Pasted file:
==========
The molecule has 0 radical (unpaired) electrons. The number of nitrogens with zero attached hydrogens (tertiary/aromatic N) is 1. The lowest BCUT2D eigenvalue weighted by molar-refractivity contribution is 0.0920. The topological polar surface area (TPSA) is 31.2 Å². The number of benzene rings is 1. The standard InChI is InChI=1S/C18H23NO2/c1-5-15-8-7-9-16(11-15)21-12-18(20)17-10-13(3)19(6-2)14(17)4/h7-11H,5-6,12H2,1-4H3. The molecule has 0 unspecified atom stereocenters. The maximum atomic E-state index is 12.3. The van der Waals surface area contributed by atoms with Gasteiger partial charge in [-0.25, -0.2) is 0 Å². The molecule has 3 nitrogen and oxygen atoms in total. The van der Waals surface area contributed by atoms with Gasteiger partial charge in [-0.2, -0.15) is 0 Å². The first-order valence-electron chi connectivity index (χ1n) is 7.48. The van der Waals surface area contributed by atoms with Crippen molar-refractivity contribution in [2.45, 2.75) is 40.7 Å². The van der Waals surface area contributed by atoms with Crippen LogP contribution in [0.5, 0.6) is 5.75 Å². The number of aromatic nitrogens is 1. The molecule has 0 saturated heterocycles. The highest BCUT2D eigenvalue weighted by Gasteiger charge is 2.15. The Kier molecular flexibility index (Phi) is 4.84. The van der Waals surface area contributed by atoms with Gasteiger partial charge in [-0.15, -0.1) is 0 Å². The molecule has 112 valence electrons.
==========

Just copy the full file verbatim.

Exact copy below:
The molecule has 0 radical (unpaired) electrons. The number of nitrogens with zero attached hydrogens (tertiary/aromatic N) is 1. The lowest BCUT2D eigenvalue weighted by molar-refractivity contribution is 0.0920. The topological polar surface area (TPSA) is 31.2 Å². The number of benzene rings is 1. The standard InChI is InChI=1S/C18H23NO2/c1-5-15-8-7-9-16(11-15)21-12-18(20)17-10-13(3)19(6-2)14(17)4/h7-11H,5-6,12H2,1-4H3. The molecule has 0 unspecified atom stereocenters. The maximum atomic E-state index is 12.3. The van der Waals surface area contributed by atoms with Gasteiger partial charge in [-0.25, -0.2) is 0 Å². The molecule has 3 nitrogen and oxygen atoms in total. The van der Waals surface area contributed by atoms with Gasteiger partial charge in [-0.2, -0.15) is 0 Å². The first-order valence-electron chi connectivity index (χ1n) is 7.48. The van der Waals surface area contributed by atoms with Crippen molar-refractivity contribution in [2.45, 2.75) is 40.7 Å². The van der Waals surface area contributed by atoms with Crippen LogP contribution in [0.5, 0.6) is 5.75 Å². The number of aromatic nitrogens is 1. The molecule has 0 saturated heterocycles. The highest BCUT2D eigenvalue weighted by Gasteiger charge is 2.15. The Kier molecular flexibility index (Phi) is 4.84. The van der Waals surface area contributed by atoms with Gasteiger partial charge in [-0.15, -0.1) is 0 Å². The molecule has 112 valence electrons.